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Building Ecologies – Making room for communities and networks

Dave Cormier explores some aspects of: Building Ecologies – Making room for communities and networks.: “It’s a very strange thing to have to find a bunch of language to describe what is already happening… but it is the way of things. Until the language is there… it’s very difficult to describe to people what you are talking about.”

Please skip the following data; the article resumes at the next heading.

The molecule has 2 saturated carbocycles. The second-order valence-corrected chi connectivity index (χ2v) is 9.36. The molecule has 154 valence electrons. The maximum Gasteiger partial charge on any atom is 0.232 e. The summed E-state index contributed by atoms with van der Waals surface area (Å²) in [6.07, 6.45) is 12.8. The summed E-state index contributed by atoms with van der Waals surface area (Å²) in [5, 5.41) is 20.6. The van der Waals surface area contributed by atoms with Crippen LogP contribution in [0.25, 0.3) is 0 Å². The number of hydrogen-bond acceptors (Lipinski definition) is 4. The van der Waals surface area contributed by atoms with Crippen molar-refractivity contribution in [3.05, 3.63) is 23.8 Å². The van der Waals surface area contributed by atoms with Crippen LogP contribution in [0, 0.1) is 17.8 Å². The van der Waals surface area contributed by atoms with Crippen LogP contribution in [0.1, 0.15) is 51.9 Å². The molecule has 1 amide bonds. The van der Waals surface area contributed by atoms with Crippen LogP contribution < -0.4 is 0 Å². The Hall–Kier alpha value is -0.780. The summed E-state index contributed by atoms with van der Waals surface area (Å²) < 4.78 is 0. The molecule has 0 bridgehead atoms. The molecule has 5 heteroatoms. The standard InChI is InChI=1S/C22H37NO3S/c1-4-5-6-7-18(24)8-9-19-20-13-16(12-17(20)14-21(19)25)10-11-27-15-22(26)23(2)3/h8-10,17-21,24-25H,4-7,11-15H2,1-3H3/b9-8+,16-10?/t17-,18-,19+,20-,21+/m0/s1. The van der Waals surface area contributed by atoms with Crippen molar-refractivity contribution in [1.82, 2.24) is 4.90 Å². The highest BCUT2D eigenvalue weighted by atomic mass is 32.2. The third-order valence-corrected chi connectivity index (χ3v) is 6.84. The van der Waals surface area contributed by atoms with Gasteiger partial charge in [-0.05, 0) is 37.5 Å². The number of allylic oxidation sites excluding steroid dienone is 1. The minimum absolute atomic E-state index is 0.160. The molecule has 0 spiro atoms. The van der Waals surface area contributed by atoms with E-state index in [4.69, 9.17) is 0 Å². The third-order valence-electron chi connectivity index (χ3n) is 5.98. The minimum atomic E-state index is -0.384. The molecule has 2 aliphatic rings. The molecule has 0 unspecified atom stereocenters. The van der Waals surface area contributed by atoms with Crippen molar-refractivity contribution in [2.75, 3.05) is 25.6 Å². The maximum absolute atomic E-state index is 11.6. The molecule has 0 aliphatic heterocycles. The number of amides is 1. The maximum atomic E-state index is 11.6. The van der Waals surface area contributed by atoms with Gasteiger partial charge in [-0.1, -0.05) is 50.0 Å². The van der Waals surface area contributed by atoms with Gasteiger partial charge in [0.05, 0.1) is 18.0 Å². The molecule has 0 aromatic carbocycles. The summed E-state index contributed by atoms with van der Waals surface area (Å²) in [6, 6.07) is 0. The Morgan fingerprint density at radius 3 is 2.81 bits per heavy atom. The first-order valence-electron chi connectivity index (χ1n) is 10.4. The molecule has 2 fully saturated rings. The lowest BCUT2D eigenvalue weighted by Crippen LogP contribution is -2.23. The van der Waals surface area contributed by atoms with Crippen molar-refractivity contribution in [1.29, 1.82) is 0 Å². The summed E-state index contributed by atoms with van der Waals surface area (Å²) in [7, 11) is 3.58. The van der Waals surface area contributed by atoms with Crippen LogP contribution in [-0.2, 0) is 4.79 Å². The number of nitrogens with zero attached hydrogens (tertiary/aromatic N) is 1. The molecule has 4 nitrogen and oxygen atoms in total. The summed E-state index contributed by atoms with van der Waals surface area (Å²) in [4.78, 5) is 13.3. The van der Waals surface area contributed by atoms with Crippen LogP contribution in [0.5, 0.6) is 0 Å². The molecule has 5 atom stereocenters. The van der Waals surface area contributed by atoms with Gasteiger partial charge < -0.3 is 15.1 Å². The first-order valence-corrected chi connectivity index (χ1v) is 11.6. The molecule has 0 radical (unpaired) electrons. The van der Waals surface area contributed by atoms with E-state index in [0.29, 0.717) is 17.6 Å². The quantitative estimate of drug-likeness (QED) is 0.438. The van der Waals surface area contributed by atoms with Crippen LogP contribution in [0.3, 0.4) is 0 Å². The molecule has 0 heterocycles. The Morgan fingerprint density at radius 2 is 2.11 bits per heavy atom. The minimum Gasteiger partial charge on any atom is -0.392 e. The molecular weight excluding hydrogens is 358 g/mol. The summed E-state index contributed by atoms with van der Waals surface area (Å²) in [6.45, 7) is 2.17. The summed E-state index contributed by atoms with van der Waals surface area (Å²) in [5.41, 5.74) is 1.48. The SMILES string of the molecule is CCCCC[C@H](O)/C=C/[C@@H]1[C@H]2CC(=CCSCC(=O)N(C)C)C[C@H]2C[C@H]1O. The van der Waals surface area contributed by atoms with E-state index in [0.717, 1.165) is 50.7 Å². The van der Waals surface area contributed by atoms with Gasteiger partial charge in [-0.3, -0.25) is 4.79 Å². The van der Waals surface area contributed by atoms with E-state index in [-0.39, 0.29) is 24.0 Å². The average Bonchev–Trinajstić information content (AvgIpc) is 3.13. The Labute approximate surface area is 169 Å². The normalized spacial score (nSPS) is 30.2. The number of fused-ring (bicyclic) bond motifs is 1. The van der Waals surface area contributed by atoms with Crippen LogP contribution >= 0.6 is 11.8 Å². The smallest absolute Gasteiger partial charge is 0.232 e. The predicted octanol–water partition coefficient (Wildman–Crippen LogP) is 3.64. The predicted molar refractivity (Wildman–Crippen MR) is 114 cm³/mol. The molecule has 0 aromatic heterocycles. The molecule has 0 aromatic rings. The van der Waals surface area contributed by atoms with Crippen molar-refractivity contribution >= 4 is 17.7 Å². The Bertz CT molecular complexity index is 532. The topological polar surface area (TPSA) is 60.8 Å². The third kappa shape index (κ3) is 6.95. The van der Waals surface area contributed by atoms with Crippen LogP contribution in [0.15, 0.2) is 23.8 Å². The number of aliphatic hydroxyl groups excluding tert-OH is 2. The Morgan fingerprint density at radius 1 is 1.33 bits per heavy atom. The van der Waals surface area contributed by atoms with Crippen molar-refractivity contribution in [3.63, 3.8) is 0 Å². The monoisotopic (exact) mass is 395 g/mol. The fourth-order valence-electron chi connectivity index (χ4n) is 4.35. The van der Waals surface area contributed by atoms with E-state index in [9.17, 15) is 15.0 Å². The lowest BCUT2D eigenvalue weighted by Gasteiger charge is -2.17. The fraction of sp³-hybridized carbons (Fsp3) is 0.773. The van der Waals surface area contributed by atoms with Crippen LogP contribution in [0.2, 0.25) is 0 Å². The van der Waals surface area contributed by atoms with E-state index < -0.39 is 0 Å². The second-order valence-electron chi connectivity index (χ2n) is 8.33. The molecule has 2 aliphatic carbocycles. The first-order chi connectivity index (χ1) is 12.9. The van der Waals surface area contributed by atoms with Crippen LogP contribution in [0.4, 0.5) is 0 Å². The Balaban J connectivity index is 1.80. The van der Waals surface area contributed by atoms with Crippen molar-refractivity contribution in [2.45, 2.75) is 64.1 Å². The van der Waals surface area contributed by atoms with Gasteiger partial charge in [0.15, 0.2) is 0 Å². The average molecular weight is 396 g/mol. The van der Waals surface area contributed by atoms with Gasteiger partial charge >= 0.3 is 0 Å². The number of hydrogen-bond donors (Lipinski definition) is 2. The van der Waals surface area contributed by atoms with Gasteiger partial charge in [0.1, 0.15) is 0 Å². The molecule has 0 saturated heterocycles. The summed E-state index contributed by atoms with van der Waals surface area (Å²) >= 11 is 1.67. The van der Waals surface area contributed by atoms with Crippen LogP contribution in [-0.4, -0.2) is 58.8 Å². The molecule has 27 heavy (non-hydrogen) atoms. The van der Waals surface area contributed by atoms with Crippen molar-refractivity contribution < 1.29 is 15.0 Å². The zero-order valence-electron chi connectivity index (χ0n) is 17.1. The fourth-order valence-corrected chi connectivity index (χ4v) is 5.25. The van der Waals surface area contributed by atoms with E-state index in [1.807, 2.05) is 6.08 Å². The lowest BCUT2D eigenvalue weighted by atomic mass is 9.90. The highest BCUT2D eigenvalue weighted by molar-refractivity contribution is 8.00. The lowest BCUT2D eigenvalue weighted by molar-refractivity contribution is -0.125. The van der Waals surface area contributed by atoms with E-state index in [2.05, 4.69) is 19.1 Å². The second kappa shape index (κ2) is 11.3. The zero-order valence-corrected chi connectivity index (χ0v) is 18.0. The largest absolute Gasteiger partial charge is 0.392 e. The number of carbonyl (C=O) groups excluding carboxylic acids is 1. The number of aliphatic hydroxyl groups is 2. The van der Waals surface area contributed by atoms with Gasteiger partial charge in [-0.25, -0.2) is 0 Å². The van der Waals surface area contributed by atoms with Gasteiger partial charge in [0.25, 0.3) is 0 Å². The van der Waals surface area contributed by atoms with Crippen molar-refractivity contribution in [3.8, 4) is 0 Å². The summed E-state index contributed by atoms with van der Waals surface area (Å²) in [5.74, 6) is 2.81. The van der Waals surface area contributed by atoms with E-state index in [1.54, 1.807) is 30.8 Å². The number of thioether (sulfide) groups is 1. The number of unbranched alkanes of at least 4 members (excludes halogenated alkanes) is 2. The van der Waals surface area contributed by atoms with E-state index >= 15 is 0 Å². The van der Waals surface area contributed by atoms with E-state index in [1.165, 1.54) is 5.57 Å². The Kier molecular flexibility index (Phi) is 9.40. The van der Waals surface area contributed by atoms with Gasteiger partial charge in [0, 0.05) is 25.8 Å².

I’ve stated previously that networks occur within something, that is, our capacity to form networks is influenced by a space or an ecology. Some ecologies are better suited for the formation of learning and knowledge networks than others. For example, certain corporate environments are structured to reward holding instead of sharing knowledge…a climate not conducive to the creation of new knowledge. Or, consider what we see occurring today with intellectual property – the climate of ownership of ideas at best only vaguely credible – creates an ecology in which the creation and dissemination of new knowledge is inhibited. Organizations – corporate, academic, or other – should be aware of the attributes of a successful ecology, namely one which allows the greatest probability for network formation. Dave Snowden stated in a presentation (can’t remember where) that ecologies can’t be engineered. While I don’t know the exact scope and context of his statement, my first reaction is one of disagreement. Ecologies can at minimum be fostered (much like networks can be). Consider the economy as an ecology…or IP law…or innovation labs. In each instance, we can certainly influence how they develop and, to varying degrees, how they function. Anyway, the task is to explore what constitutes a desired ecology – a discussion which Dave has initiated…and we can hopefully pick up on over the next few days while we are both in Moncton presenting at the Learning Communities conference.